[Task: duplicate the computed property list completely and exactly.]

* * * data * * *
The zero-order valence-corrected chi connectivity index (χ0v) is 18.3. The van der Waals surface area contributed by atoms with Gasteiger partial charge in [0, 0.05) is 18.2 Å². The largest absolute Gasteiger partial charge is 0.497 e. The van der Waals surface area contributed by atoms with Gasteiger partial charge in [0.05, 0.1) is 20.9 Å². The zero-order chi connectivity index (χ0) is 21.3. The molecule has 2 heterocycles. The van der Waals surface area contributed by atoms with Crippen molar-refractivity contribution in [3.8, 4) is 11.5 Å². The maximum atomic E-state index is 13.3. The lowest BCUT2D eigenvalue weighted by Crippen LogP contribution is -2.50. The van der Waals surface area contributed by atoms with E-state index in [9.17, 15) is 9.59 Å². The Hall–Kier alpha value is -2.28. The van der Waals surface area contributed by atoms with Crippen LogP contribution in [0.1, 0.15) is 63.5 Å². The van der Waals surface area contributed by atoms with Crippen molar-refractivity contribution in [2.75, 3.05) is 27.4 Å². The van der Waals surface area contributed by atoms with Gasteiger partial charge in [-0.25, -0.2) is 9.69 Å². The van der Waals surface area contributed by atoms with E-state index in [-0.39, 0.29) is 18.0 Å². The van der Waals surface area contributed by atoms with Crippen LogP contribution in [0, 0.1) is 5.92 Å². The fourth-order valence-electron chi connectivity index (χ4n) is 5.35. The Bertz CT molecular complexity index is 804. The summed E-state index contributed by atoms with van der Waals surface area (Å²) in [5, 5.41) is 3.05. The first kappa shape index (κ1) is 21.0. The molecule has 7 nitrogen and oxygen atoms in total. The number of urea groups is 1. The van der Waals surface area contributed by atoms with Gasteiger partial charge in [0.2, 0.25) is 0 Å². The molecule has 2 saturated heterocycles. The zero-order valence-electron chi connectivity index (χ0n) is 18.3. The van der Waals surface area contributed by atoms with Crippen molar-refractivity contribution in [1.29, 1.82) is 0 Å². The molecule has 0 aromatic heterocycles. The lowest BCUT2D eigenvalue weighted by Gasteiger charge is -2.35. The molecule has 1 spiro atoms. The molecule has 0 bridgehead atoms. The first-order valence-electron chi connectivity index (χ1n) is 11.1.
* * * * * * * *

The zero-order valence-corrected chi connectivity index (χ0v) is 18.3. The van der Waals surface area contributed by atoms with Gasteiger partial charge in [0, 0.05) is 18.2 Å². The largest absolute Gasteiger partial charge is 0.497 e. The van der Waals surface area contributed by atoms with Gasteiger partial charge in [0.05, 0.1) is 20.9 Å². The zero-order chi connectivity index (χ0) is 21.3. The molecule has 2 heterocycles. The van der Waals surface area contributed by atoms with Crippen molar-refractivity contribution in [3.8, 4) is 11.5 Å². The maximum atomic E-state index is 13.3. The lowest BCUT2D eigenvalue weighted by Crippen LogP contribution is -2.50. The van der Waals surface area contributed by atoms with E-state index in [9.17, 15) is 9.59 Å². The Hall–Kier alpha value is -2.28. The van der Waals surface area contributed by atoms with Crippen LogP contribution in [0.1, 0.15) is 63.5 Å². The van der Waals surface area contributed by atoms with Crippen molar-refractivity contribution in [2.75, 3.05) is 27.4 Å². The van der Waals surface area contributed by atoms with Gasteiger partial charge in [-0.25, -0.2) is 9.69 Å². The van der Waals surface area contributed by atoms with E-state index in [-0.39, 0.29) is 18.0 Å². The van der Waals surface area contributed by atoms with Crippen LogP contribution in [0, 0.1) is 5.92 Å². The fourth-order valence-electron chi connectivity index (χ4n) is 5.35. The Bertz CT molecular complexity index is 804. The summed E-state index contributed by atoms with van der Waals surface area (Å²) in [5, 5.41) is 3.05. The first kappa shape index (κ1) is 21.0. The molecule has 7 nitrogen and oxygen atoms in total. The number of urea groups is 1. The van der Waals surface area contributed by atoms with Gasteiger partial charge in [0.2, 0.25) is 0 Å². The molecule has 2 saturated heterocycles. The zero-order valence-electron chi connectivity index (χ0n) is 18.3. The van der Waals surface area contributed by atoms with Crippen molar-refractivity contribution in [1.29, 1.82) is 0 Å². The molecule has 0 aromatic heterocycles. The lowest BCUT2D eigenvalue weighted by Gasteiger charge is -2.35. The molecule has 1 spiro atoms. The molecule has 0 bridgehead atoms. The first-order valence-electron chi connectivity index (χ1n) is 11.1.